While DuVernay’s engage­ment with his­to­ry and his­tor­i­cal con­text is absolute­ly key to the suc­cess­ful project of this film series, the filmmaker’s pur­pose­ful con­sid­er­a­tion of the ques­tion of audi­ence also drove the crit­i­cal and pop­u­lar response to her work. As a pro­fes­sion­al film­mak­er uti­liz­ing the glob­al plat­form of Net­flix, DuVer­nay no doubt desired the widest pos­si­ble audi­ence. Yet, she inten­tion­al­ly de-cen­ters and there­by dis­em­pow­ers the white gaze. Rather than allow­ing the white gaze to deter­mine how the audi­ence sees its main char­ac­ters, DuVer­nay employs impor­tant moments where her char­ac­ters’ human­i­ty is explored with­in the lens of their own com­mu­ni­ty, open­ing the series in the home-space, cen­ter­ing fam­i­ly inter­ac­tions even in the midst of impris­on­ment through care­ful­ly craft­ed vis­i­ta­tion scenes and phone calls, and explor­ing each man’s effort to reclaim his iden­ti­ty in the peri­od between his release and his for­mal exon­er­a­tion. While the lens through which white fig­ures see these boys plays a tremen­dous role in the nar­ra­tive, the film nev­er­the­less posi­tions white­ness as the “they” of the series’ title, where­as Black fam­i­lies, com­mu­ni­ties, church­es, and even cell­mates reg­u­lar­ly con­sti­tute the “us” that is con­struct­ed and main­tained through the episodes.

DuVer­nay under­stands, ful­ly, that an audience’s abil­i­ty to visualize—to cre­ate and receive—images of Black­ness bears pow­er­ful con­se­quences for the treat­ment of Black peo­ple with­in the world. The rela­tion­ship between per­cep­tion and con­se­quen­tial real­i­ty is high­light­ed through­out the tri­al and con­vic­tions of the five young men in When They See Us, and is thought­ful­ly illu­mi­nat­ed in her explo­ration of the con­nec­tion between pop­u­lar images of Black crim­i­nal­i­ty and incar­cer­a­tion rates in her 2016 Net­flix doc­u­men­tary 13th. More­over, she address­es this phe­nom­e­non, where­in the pub­lic sup­ports a real­i­ty that con­firms its visu­al­ized beliefs, and exam­ines its rela­tion­ship to film, in a pub­lished con­ver­sa­tion with cin­e­matog­ra­ph­er Brad­ford Young. She explains,

The image is inti­mate to me. We use the term our mind’s eye for a rea­son. The images that we con­sume, and that we take in, can nour­ish us, and they can mal­nour­ish us. They become a part of our DNA in some way. They become a part of our mind, our mem­o­ry.… This idea of the image is so much more dense than even using it in a film con­text. It’s an inti­ma­cy inside your own mem­o­ry, inside your own mind. We see the world and each oth­er in pic­tures. That’s why I think film is so emo­tion­al. It’s re-cre­at­ing what’s already embed­ded in our inter­nal process. It’s an arti­fi­cial ren­der­ing of what’s already going on inside. [xix]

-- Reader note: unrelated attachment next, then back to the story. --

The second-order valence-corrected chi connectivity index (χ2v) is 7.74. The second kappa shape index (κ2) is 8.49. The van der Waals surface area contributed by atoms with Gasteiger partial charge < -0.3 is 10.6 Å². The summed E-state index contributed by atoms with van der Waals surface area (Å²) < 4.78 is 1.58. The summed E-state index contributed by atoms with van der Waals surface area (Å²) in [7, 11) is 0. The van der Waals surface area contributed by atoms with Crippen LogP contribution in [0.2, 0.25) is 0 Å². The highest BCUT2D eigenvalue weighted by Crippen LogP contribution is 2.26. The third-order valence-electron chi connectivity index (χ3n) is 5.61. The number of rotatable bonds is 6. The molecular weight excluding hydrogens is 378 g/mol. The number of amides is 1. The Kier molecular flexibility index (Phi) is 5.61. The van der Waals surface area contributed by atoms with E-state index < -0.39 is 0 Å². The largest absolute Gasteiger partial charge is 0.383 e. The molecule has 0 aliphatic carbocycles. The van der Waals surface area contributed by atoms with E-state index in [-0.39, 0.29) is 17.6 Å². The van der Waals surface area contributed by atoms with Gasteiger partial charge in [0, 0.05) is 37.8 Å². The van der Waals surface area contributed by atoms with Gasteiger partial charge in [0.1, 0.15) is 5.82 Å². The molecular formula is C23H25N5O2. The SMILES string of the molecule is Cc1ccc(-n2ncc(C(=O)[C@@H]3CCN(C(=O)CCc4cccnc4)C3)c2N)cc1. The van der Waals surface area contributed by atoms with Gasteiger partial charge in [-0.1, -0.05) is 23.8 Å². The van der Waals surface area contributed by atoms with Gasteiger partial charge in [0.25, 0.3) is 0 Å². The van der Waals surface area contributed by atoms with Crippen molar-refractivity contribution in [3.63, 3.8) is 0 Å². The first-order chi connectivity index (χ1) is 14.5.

Though this con­ver­sa­tion was pub­lished in 2016 fol­low­ing the release of Sel­ma, on which she and Young col­lab­o­rat­ed pri­or to When They See Us, DuVernay’s com­mit­ment to the empow­er­ing prospect of the image clear­ly per­sists with­in her work on When They See Us, which con­tin­ues to use the medi­um of film to chal­lenge what her audi­ences think they know, and think they see, by charg­ing them to open their “mind’s eye” and see the world anew.

DuVer­nay, as a film­mak­er, is cer­tain­ly not alone in a tra­di­tion of Black artists who seek to engage with the “mind’s eye” as the space in which images are con­struct­ed, doing so in a way that rec­og­nizes the pow­er of film even while pur­su­ing oth­er medi­ums of artis­tic expres­sion. Images of Black crim­i­nal­i­ty con­tin­ue to shape pop­u­lar per­cep­tions of Black men and women, which in turn con­tribute to the pro­lif­er­a­tion of incidents—often cap­tured on camera—where Black cit­i­zens are sub­ject­ed to life-threat­en­ing and life-claim­ing inter­ac­tions with the police and their fel­low cit­i­zens. Social media, in par­tic­u­lar, has use­ful­ly cap­tured a grow­ing frus­tra­tion with these inci­dents, along­side per­sis­tent­ly inequitable incar­cer­a­tion rates and pol­i­cy-backed con­di­tions of hyper-sur­veil­lance made man­i­fest in such prac­tices as stop-and-frisk and such phe­nom­e­na as the preschool-to-prison pipeline. Black artists, then, sub­se­quent­ly use social media and its myr­i­ad plat­forms as a means of artic­u­lat­ing their response to the con­di­tions that elic­it their artis­tic exam­i­na­tion. In the midst of these respons­es, con­tem­po­rary poets, par­tic­u­lar­ly those who embrace tra­di­tions of oral per­for­mance and there­by make their lit­er­ary work both vis­i­ble and visu­al, have gained par­tic­u­lar prominence.